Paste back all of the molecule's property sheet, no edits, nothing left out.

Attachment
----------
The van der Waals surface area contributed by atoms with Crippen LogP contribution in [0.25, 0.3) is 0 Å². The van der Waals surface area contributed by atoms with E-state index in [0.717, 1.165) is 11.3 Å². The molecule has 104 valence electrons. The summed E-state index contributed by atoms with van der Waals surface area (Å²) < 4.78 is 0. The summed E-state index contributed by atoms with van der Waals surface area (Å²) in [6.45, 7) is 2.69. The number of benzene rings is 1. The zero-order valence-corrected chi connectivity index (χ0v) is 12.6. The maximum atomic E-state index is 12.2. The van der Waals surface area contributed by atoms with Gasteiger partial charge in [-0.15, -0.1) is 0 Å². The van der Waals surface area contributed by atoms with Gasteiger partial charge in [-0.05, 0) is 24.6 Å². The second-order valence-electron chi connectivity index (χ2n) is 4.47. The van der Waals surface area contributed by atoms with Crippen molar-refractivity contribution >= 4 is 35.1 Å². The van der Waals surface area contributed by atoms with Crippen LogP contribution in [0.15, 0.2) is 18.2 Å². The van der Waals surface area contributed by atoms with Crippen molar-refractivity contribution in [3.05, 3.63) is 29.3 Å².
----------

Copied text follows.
The van der Waals surface area contributed by atoms with Crippen LogP contribution in [0.25, 0.3) is 0 Å². The van der Waals surface area contributed by atoms with E-state index in [0.717, 1.165) is 11.3 Å². The molecule has 104 valence electrons. The summed E-state index contributed by atoms with van der Waals surface area (Å²) < 4.78 is 0. The summed E-state index contributed by atoms with van der Waals surface area (Å²) in [6.45, 7) is 2.69. The number of benzene rings is 1. The zero-order valence-corrected chi connectivity index (χ0v) is 12.6. The maximum atomic E-state index is 12.2. The van der Waals surface area contributed by atoms with Gasteiger partial charge in [-0.15, -0.1) is 0 Å². The van der Waals surface area contributed by atoms with Gasteiger partial charge in [-0.05, 0) is 24.6 Å². The second-order valence-electron chi connectivity index (χ2n) is 4.47. The van der Waals surface area contributed by atoms with Crippen molar-refractivity contribution >= 4 is 35.1 Å². The van der Waals surface area contributed by atoms with Crippen LogP contribution in [0.15, 0.2) is 18.2 Å². The van der Waals surface area contributed by atoms with Crippen molar-refractivity contribution in [3.05, 3.63) is 29.3 Å².